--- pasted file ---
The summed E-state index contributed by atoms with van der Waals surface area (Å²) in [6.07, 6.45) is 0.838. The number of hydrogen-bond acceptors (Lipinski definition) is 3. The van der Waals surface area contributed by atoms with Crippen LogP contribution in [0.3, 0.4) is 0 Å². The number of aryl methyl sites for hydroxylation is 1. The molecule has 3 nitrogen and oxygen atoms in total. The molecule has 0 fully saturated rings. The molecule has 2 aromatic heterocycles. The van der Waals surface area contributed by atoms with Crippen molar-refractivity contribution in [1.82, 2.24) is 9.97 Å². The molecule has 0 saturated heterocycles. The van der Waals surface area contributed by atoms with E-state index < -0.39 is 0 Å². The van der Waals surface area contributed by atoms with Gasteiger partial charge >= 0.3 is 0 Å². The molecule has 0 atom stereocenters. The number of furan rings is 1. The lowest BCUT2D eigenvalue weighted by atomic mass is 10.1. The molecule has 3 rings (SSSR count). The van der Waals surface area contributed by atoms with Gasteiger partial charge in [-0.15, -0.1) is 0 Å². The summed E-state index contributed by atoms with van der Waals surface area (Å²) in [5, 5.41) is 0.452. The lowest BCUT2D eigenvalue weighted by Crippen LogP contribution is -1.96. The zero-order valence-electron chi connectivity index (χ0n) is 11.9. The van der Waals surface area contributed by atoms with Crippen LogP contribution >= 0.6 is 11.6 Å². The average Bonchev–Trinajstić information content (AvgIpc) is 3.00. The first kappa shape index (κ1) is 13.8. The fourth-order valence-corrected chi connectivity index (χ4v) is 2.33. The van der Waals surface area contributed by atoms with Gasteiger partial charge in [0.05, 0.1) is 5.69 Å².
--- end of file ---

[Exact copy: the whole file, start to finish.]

The summed E-state index contributed by atoms with van der Waals surface area (Å²) in [6.07, 6.45) is 0.838. The number of hydrogen-bond acceptors (Lipinski definition) is 3. The van der Waals surface area contributed by atoms with Crippen LogP contribution in [0.3, 0.4) is 0 Å². The number of aryl methyl sites for hydroxylation is 1. The molecule has 3 nitrogen and oxygen atoms in total. The molecule has 0 fully saturated rings. The molecule has 2 aromatic heterocycles. The van der Waals surface area contributed by atoms with Crippen molar-refractivity contribution in [1.82, 2.24) is 9.97 Å². The molecule has 0 saturated heterocycles. The van der Waals surface area contributed by atoms with E-state index < -0.39 is 0 Å². The van der Waals surface area contributed by atoms with Gasteiger partial charge >= 0.3 is 0 Å². The molecule has 0 atom stereocenters. The number of furan rings is 1. The lowest BCUT2D eigenvalue weighted by atomic mass is 10.1. The molecule has 3 rings (SSSR count). The van der Waals surface area contributed by atoms with Gasteiger partial charge in [-0.15, -0.1) is 0 Å². The summed E-state index contributed by atoms with van der Waals surface area (Å²) in [5, 5.41) is 0.452. The lowest BCUT2D eigenvalue weighted by Crippen LogP contribution is -1.96. The zero-order valence-electron chi connectivity index (χ0n) is 11.9. The van der Waals surface area contributed by atoms with Crippen LogP contribution >= 0.6 is 11.6 Å². The average Bonchev–Trinajstić information content (AvgIpc) is 3.00. The first kappa shape index (κ1) is 13.8. The fourth-order valence-corrected chi connectivity index (χ4v) is 2.33. The van der Waals surface area contributed by atoms with Gasteiger partial charge in [0.05, 0.1) is 5.69 Å².